go to interview...
 
Recruitment Manager - Frank Morrison
Frank Morrison, Health Service Executive

Irish, English, Maths, Accountancy, Biology, Physics, French, Social & Scientific.

As already stated, my initial goal was accountancy following the Leaving Cert. The accountancy covered by the Leaving Cert was very beneficial during my first year at college. However I don't believe I had the personality to become an accountant.

Moving to my later choice of Nursing, I believe that biology was essential as it is a major part of nursing studies from the start. I also believe that experience at work itself will further one's career and may in fact lead to a change further down the career pathway.

 
  go to interview...
 
Engineer - Process - Kerrie Horan
Kerrie Horan, Intel

Subjects I look were Chemistry, Technical Drawing, Business Studies and German for my Leaving Cert.  All of which I have used since and believe it or not business aspects including accounting are an integral part of engineering

I would say that Physics and Applied Maths would have come in very useful as it was tough entering an Engineering Degree without having either of these.

 
  go to interview...
 
 

Course Overview header image

The Leaving Cert physics course follows directly from Junior Cert Science, and covers more topics in greater depth.

Physics is often referred to as the maths side of science even though only a small proportion of the course is based on maths.

Physics aims to enhance the student’s ability to think logically, observe and understand scientific method.

The course is heavily based around experiments - students are required to complete and write reports of 24 practical experiments throughout the two years of Senior Cycle, and be fully aware of:

  • how to accurately record and analyse results
  • how to minimise and accommodate for experimental errors.

These laboratory experiments, along with many more non-compulsory experiments are examined in detail on a section of the written exam paper.


Course Contentheader image

The Physics course also involves a lot of theory which is tested in the written examination. Students are expected to be able to use various formulae with respect to SI units and significant figures, and have a good understanding of the role of physics in modern society and technology.

The study of Physics for Leaving Certificate is broken down into eight sections or topic areas: 

(a) Six compulsory sections (b) Two option sections (Higher paper only, one to be done)

Compulsory sections

  • Optics / Waves: the study of light and sound and real life applications of the theory.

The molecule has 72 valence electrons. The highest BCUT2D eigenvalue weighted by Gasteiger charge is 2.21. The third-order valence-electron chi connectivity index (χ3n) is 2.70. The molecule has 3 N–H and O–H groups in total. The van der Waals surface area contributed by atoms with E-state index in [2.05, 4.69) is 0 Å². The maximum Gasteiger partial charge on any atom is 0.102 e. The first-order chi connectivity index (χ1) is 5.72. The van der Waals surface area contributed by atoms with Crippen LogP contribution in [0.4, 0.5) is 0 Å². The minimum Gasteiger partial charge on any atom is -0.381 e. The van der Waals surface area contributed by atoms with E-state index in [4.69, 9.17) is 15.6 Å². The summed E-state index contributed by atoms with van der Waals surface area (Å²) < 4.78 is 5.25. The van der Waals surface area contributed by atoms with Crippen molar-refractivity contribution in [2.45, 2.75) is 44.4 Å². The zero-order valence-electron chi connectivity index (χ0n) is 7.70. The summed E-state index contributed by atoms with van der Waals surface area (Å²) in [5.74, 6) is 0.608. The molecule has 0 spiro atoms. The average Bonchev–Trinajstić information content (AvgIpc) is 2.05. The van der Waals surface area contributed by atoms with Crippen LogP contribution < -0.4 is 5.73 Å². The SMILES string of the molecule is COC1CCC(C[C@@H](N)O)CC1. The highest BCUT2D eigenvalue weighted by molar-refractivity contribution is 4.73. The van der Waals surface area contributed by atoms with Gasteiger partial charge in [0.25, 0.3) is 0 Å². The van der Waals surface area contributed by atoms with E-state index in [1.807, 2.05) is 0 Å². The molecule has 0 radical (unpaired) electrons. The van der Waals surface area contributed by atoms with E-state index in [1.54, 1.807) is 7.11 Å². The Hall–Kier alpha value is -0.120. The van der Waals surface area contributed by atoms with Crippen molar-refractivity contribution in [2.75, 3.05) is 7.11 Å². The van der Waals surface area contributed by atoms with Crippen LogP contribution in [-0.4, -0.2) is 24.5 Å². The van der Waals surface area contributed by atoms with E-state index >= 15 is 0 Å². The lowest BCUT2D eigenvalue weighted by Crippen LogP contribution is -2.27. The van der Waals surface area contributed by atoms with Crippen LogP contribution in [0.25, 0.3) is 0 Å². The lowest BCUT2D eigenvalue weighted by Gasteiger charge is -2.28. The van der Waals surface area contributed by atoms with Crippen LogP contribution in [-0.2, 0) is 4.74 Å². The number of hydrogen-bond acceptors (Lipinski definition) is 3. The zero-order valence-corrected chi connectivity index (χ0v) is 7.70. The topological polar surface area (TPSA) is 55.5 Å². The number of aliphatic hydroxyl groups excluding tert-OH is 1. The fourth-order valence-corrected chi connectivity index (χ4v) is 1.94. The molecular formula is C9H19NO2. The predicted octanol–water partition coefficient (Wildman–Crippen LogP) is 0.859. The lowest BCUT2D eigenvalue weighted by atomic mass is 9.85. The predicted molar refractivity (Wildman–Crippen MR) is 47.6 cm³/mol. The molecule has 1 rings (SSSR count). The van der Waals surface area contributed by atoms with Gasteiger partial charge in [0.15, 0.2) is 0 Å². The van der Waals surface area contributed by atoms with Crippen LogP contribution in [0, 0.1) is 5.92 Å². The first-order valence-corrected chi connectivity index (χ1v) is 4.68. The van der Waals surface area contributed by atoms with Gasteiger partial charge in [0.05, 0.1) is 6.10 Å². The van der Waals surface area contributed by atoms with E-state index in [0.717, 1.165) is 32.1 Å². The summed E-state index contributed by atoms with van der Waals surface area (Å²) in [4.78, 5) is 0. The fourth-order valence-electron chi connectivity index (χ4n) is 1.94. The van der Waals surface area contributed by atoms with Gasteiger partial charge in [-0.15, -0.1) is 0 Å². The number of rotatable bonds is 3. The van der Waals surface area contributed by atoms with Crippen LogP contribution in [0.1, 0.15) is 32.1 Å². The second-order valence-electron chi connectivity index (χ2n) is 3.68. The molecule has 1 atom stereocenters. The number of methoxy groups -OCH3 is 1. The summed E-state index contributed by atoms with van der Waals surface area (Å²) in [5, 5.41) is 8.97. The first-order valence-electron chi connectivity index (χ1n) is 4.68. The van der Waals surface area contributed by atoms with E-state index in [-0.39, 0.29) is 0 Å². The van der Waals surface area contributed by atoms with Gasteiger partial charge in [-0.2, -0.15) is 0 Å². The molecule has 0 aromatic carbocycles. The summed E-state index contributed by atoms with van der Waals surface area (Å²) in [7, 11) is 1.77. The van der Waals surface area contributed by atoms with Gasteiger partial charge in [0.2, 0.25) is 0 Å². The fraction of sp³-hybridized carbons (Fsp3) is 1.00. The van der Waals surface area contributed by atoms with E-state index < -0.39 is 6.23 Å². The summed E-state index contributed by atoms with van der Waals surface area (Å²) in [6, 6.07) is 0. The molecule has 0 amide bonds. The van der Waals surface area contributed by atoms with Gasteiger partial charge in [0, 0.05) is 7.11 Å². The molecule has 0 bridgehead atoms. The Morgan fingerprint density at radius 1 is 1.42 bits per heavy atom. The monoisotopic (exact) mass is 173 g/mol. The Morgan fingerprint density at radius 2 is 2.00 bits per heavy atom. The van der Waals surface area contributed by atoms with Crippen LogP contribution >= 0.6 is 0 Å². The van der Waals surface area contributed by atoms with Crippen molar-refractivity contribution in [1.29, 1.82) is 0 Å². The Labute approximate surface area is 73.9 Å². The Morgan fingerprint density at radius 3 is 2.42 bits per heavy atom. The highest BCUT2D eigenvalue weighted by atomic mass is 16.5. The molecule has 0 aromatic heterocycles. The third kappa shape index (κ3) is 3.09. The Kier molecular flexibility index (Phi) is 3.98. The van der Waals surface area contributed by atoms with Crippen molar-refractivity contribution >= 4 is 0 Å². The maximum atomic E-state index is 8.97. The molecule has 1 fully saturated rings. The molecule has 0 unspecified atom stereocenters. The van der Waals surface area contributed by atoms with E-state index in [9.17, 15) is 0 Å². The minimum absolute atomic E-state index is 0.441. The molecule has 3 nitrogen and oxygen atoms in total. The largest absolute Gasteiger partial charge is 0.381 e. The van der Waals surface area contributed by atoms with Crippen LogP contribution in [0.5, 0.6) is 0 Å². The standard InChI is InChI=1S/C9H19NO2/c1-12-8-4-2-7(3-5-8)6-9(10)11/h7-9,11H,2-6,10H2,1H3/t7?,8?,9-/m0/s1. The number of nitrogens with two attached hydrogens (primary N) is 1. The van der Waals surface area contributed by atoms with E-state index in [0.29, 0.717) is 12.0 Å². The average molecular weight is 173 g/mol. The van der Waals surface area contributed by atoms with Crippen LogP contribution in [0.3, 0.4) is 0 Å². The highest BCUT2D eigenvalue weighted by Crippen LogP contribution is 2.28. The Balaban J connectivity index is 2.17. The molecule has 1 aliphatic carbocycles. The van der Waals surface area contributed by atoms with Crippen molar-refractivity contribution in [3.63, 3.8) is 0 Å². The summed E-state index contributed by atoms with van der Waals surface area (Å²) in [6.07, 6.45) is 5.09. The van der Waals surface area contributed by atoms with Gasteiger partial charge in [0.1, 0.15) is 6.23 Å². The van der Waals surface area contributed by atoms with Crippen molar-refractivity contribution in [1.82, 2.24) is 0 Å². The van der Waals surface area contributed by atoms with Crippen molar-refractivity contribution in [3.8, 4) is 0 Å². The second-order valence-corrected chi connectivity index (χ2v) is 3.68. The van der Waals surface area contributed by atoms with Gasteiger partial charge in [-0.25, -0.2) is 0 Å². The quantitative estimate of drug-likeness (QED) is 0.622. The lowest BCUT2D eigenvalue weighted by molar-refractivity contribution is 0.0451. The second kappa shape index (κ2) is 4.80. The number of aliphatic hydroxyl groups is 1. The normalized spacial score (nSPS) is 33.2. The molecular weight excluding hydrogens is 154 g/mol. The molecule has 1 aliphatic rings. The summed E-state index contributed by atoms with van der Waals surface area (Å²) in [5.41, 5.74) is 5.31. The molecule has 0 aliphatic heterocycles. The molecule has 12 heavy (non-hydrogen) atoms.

• Mechanics: time, space, distance, speed and acceleration.
  • Heat: changes of state, energy conversions and mathematical problems.
  • Electricity: develops on from simple circuits to more detailed concepts.
  • Electricity and Magnetism: gravity, relationship between electricity and magnetism, study of how a motor works, ac. and dc. circuits and phenomena with real world applications.
  • Atomic Physics: cathode rays, x-rays, radioactive decay, fission and fusion, nuclear reactors and real world applications.

Options:

Particle Physics: recent type of physics, delving into the new discoveries leading to a better understanding of the formation of the universe and where we came from.

Applied Electricity: detailed study of electricity and the working of a motor developing from electricity already studied.

At Higher Level, there is a deeper, more quantitative treatment of physics.  The two option sections are omitted from the Ordinary Level Leaving Certificate course.

The course also consists of 24 core mandatory experiments complementing each section in an aim to develop students’ technical skills and enhance understanding and reinforce key concepts.


Exam Structure header image

The leaving cert exam is three hours in duration. A total of 400 marks are available for the exam.

Section A:

  • Students must answer 3 out of 4 questions
  • 120 marks: 40 marks per question
  • Questions are based on experimental procedures and use of results

Section B:

  • Students must answer 5 out of 8 questions
  • 280 marks: 56 marks per question
  • Questions are more broad and theory based

 

Leaving Certificate Physics is assessed by means of one terminal examination paper at each level.  Students are required to keep a record of their practical work over the two years of the course. 


Career Possibilities header image

Physics is a useful subject for many courses and career areas and a good foundation for a broad range of scientific and technical careers in particular.  

Many careers benefit from the logical and numeracy skills developed in the study of physics. Many technical courses involve components of physics.

Students may move into employment or into further study following their two years of physics at Senior Cycle. They may choose to progress to a Post Leaving Certificate course (PLC) or move on to a third level course.



Career Guidance